Some New Cases, News and Remembering What's Important

Our apologies for the lack of information recently.  We’ve been undergoing some changes and within the next few weeks, the Illinois Construction Law Blog will have a new address at courtesy of the fine people over at Lexblog.

Getting back into the swing of things, there are several noteworthy opinions that have come down in the past week:

  • TSP-Hope, Inc. v. Home Innovators of Illinois, LLC (4th Dist. Doc. No. 4-07-1028)  In this case, the plaintiff had contracted with the defendant to build residential units.  The contract contained an arbitration clause and although the defendant answered the complaint and filed a counter-claim and affirmative defenses, the court found that it had not waived its right to arbitrate the contract dispute.  Additionally, the plaintiff had served the defendant with a §34 notice under the Mechanic’s Lien Act (requiring the lien claimant to file a complaint within 30 days or lose the lien rights).  The court found that because the §34 notice required the filing of a foreclosure claim in court, taking the action did not amount to a waiver of rights under arbitration when the defendant would arguably have been forced to lose its rights if it had not filed the foreclosure claim.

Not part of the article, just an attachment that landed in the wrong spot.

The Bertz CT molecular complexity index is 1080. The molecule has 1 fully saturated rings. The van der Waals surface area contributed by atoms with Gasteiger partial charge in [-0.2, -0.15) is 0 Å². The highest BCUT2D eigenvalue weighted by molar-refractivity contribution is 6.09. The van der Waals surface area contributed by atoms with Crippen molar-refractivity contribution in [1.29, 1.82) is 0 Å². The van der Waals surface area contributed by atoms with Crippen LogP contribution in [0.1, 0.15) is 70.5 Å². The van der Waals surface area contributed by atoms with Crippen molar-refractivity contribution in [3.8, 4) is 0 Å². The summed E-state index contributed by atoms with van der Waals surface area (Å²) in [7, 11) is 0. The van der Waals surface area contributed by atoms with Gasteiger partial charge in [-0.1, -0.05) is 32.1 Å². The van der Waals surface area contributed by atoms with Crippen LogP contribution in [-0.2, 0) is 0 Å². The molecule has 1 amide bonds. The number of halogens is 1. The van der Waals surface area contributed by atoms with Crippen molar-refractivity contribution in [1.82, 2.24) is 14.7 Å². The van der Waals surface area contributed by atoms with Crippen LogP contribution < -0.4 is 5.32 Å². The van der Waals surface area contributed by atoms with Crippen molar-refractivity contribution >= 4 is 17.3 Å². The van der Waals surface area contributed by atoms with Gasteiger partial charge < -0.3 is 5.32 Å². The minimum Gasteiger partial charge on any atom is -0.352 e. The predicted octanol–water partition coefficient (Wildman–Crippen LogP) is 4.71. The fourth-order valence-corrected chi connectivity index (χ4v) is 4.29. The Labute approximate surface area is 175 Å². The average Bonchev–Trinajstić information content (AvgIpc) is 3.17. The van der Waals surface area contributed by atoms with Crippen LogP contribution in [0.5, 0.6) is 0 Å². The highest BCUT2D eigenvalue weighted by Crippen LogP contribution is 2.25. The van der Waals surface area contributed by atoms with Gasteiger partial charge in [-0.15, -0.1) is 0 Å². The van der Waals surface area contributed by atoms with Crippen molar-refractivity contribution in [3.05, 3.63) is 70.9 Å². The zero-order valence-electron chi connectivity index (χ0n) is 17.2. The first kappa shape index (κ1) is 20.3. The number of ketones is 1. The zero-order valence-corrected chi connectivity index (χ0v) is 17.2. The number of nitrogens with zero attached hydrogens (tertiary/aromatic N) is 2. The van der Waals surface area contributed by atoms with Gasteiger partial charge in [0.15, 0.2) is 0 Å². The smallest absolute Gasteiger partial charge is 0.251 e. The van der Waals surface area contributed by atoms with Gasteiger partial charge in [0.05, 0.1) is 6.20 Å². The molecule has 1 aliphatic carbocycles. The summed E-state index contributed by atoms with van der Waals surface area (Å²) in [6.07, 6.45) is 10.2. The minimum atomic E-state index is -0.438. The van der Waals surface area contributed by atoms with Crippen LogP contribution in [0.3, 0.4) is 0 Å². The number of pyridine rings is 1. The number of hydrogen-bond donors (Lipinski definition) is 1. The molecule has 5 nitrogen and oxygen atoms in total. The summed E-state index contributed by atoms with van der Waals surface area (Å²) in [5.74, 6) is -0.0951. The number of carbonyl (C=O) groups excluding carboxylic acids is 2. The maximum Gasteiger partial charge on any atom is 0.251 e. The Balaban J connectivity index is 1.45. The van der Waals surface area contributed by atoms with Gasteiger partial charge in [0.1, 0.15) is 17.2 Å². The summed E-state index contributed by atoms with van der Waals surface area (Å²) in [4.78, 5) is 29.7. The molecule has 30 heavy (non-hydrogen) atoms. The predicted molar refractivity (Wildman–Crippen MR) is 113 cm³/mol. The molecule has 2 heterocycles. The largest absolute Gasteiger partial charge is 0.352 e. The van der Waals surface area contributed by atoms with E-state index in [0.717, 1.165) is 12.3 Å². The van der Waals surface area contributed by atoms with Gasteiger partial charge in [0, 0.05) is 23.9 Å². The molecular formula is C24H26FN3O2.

• In Winnebago County Citizens for Controlled Growth v. County of Winnebago (2nd Dist. Doc. No. 2-07-0362) the court found that a not-for-profit association may have standing to challenge the county’s decision to grant a planned community development special use permit.  Although the association was formed, arguably, in response to the development, the fact that some members may have to participate in the litigation did not preclude the association from bringing suit.  The court reversed a trial court’s decision to dismiss two counts of the association’s complaint where it found that a clearer understanding of the potential nature and involvement of certain members of the association could only be developed in litigation.

Also, we would like to take a moment to recognize that 100 years ago today one of the greatest Justices in modern times was born.  On July 2nd 1908, in Baltimore, Maryland, the once Chief Counsel to the NAACP, 2nd Circuit Judge, U.S. Solicitor General and Supreme Court Justice Thurgood Marshall came into the world.  In honor of this event, we present this interesting article from Mary L. Dudziak published in the Spring 2008 issue of the Green Bag which is a short testament to the work Marshall did in helping to craft the Kenyan Constitution.  “Reflecting on this episode in later years, Marshall would express great satisfaction: "That, to my mind, is really working toward democracy, when you can give to the white man in Africa what you couldn't give the black man in Mississippi. It's good.”